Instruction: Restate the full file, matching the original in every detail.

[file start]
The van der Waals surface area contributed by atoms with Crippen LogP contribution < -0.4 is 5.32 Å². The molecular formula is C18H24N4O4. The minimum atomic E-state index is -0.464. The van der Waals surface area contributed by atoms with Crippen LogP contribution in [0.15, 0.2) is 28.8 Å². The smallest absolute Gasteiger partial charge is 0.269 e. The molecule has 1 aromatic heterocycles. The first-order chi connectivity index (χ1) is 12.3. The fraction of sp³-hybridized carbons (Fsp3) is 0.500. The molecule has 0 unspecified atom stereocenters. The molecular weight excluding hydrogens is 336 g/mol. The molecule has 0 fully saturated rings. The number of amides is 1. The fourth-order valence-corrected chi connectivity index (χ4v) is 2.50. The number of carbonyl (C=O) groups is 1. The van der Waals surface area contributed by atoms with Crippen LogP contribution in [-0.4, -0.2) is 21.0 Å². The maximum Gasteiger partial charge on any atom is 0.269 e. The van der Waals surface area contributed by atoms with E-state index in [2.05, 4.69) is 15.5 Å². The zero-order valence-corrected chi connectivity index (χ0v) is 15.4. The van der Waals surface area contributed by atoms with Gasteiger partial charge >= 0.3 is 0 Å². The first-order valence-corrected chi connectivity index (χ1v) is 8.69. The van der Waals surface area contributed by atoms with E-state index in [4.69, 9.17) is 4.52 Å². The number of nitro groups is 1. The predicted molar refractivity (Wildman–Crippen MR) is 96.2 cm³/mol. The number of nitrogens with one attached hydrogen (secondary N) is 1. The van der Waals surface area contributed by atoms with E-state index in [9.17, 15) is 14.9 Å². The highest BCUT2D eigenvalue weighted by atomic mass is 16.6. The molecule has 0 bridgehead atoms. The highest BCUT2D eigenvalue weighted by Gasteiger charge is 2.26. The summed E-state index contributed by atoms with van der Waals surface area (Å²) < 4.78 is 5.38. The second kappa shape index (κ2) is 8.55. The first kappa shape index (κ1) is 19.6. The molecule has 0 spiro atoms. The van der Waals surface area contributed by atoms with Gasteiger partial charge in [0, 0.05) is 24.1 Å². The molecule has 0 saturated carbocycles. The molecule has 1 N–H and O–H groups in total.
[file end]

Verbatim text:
The van der Waals surface area contributed by atoms with Crippen LogP contribution < -0.4 is 5.32 Å². The molecular formula is C18H24N4O4. The minimum atomic E-state index is -0.464. The van der Waals surface area contributed by atoms with Crippen LogP contribution in [0.15, 0.2) is 28.8 Å². The smallest absolute Gasteiger partial charge is 0.269 e. The molecule has 1 aromatic heterocycles. The first-order chi connectivity index (χ1) is 12.3. The fraction of sp³-hybridized carbons (Fsp3) is 0.500. The molecule has 0 unspecified atom stereocenters. The molecular weight excluding hydrogens is 336 g/mol. The molecule has 0 fully saturated rings. The number of amides is 1. The fourth-order valence-corrected chi connectivity index (χ4v) is 2.50. The number of carbonyl (C=O) groups is 1. The van der Waals surface area contributed by atoms with Crippen LogP contribution in [-0.4, -0.2) is 21.0 Å². The maximum Gasteiger partial charge on any atom is 0.269 e. The van der Waals surface area contributed by atoms with E-state index in [2.05, 4.69) is 15.5 Å². The zero-order valence-corrected chi connectivity index (χ0v) is 15.4. The van der Waals surface area contributed by atoms with Gasteiger partial charge >= 0.3 is 0 Å². The first-order valence-corrected chi connectivity index (χ1v) is 8.69. The van der Waals surface area contributed by atoms with E-state index in [4.69, 9.17) is 4.52 Å². The number of nitro groups is 1. The predicted molar refractivity (Wildman–Crippen MR) is 96.2 cm³/mol. The number of nitrogens with one attached hydrogen (secondary N) is 1. The van der Waals surface area contributed by atoms with E-state index in [9.17, 15) is 14.9 Å². The highest BCUT2D eigenvalue weighted by atomic mass is 16.6. The molecule has 0 bridgehead atoms. The highest BCUT2D eigenvalue weighted by Gasteiger charge is 2.26. The summed E-state index contributed by atoms with van der Waals surface area (Å²) < 4.78 is 5.38. The second kappa shape index (κ2) is 8.55. The first kappa shape index (κ1) is 19.6. The molecule has 0 spiro atoms. The van der Waals surface area contributed by atoms with Gasteiger partial charge in [0, 0.05) is 24.1 Å². The molecule has 0 saturated carbocycles. The molecule has 1 N–H and O–H groups in total.